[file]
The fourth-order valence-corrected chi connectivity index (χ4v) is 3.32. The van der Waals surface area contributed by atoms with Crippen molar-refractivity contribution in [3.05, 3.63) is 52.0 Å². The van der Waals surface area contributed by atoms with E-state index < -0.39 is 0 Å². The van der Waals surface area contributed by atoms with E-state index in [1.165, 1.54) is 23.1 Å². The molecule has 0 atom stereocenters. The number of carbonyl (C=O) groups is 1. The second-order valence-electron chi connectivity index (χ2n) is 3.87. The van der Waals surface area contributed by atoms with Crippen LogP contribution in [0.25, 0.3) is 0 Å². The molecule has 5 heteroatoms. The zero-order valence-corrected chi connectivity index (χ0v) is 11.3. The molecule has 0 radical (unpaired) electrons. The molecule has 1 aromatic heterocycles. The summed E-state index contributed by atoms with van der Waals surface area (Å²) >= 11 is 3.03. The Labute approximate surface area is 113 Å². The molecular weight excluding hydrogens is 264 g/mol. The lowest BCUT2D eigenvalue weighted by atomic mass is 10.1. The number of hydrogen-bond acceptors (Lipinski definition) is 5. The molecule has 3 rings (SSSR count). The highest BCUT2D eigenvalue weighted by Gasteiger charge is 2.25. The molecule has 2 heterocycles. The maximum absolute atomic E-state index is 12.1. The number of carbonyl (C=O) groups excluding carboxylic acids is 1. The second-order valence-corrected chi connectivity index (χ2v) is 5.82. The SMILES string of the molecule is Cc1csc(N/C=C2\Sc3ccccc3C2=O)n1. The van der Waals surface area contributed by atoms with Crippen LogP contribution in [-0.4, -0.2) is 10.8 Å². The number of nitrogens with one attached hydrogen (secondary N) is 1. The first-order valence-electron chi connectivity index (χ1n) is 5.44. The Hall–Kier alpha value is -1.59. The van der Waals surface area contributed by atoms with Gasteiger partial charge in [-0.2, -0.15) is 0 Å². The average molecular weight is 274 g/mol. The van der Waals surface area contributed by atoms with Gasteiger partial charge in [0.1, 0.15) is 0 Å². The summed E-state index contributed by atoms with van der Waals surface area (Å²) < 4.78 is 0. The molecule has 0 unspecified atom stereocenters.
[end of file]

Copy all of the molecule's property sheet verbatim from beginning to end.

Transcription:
The fourth-order valence-corrected chi connectivity index (χ4v) is 3.32. The van der Waals surface area contributed by atoms with Crippen molar-refractivity contribution in [3.05, 3.63) is 52.0 Å². The van der Waals surface area contributed by atoms with E-state index < -0.39 is 0 Å². The van der Waals surface area contributed by atoms with E-state index in [1.165, 1.54) is 23.1 Å². The molecule has 0 atom stereocenters. The number of carbonyl (C=O) groups is 1. The second-order valence-electron chi connectivity index (χ2n) is 3.87. The van der Waals surface area contributed by atoms with Crippen LogP contribution in [0.25, 0.3) is 0 Å². The molecule has 5 heteroatoms. The zero-order valence-corrected chi connectivity index (χ0v) is 11.3. The molecule has 0 radical (unpaired) electrons. The molecule has 1 aromatic heterocycles. The summed E-state index contributed by atoms with van der Waals surface area (Å²) >= 11 is 3.03. The Labute approximate surface area is 113 Å². The molecular weight excluding hydrogens is 264 g/mol. The lowest BCUT2D eigenvalue weighted by atomic mass is 10.1. The number of hydrogen-bond acceptors (Lipinski definition) is 5. The molecule has 3 rings (SSSR count). The highest BCUT2D eigenvalue weighted by Gasteiger charge is 2.25. The molecule has 2 heterocycles. The maximum absolute atomic E-state index is 12.1. The number of carbonyl (C=O) groups excluding carboxylic acids is 1. The second-order valence-corrected chi connectivity index (χ2v) is 5.82. The SMILES string of the molecule is Cc1csc(N/C=C2\Sc3ccccc3C2=O)n1. The van der Waals surface area contributed by atoms with Crippen LogP contribution in [-0.4, -0.2) is 10.8 Å². The number of nitrogens with one attached hydrogen (secondary N) is 1. The first-order valence-electron chi connectivity index (χ1n) is 5.44. The Hall–Kier alpha value is -1.59. The van der Waals surface area contributed by atoms with Gasteiger partial charge in [-0.2, -0.15) is 0 Å². The average molecular weight is 274 g/mol. The van der Waals surface area contributed by atoms with Gasteiger partial charge in [0.1, 0.15) is 0 Å². The summed E-state index contributed by atoms with van der Waals surface area (Å²) < 4.78 is 0. The molecule has 0 unspecified atom stereocenters.